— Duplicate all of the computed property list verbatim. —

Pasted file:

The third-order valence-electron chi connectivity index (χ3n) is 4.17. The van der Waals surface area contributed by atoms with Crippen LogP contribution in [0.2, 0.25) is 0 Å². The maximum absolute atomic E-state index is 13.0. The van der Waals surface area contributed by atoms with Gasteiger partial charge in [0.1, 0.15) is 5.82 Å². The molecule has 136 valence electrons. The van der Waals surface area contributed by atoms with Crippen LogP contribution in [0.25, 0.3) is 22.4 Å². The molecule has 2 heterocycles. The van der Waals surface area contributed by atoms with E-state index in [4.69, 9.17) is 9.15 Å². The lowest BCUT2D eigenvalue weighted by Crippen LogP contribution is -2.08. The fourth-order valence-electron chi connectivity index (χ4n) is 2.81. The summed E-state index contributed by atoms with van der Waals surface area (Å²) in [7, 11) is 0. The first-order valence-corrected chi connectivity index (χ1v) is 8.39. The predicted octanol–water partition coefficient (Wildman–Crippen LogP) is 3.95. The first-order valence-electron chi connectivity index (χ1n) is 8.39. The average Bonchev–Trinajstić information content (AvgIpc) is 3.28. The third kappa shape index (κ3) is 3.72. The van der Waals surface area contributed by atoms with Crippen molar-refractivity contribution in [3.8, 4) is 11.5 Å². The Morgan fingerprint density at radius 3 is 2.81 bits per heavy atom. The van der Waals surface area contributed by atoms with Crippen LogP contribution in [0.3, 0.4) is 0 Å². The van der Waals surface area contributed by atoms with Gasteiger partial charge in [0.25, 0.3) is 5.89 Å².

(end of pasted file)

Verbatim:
The third-order valence-electron chi connectivity index (χ3n) is 4.17. The van der Waals surface area contributed by atoms with Crippen LogP contribution in [0.2, 0.25) is 0 Å². The maximum absolute atomic E-state index is 13.0. The van der Waals surface area contributed by atoms with Gasteiger partial charge in [0.1, 0.15) is 5.82 Å². The molecule has 136 valence electrons. The van der Waals surface area contributed by atoms with Crippen LogP contribution in [0.25, 0.3) is 22.4 Å². The molecule has 2 heterocycles. The van der Waals surface area contributed by atoms with E-state index in [4.69, 9.17) is 9.15 Å². The lowest BCUT2D eigenvalue weighted by Crippen LogP contribution is -2.08. The fourth-order valence-electron chi connectivity index (χ4n) is 2.81. The summed E-state index contributed by atoms with van der Waals surface area (Å²) in [7, 11) is 0. The first-order valence-corrected chi connectivity index (χ1v) is 8.39. The predicted octanol–water partition coefficient (Wildman–Crippen LogP) is 3.95. The first-order valence-electron chi connectivity index (χ1n) is 8.39. The average Bonchev–Trinajstić information content (AvgIpc) is 3.28. The third kappa shape index (κ3) is 3.72. The van der Waals surface area contributed by atoms with Crippen molar-refractivity contribution in [3.8, 4) is 11.5 Å². The Morgan fingerprint density at radius 3 is 2.81 bits per heavy atom. The van der Waals surface area contributed by atoms with Crippen LogP contribution in [0.3, 0.4) is 0 Å². The van der Waals surface area contributed by atoms with Gasteiger partial charge in [0.25, 0.3) is 5.89 Å².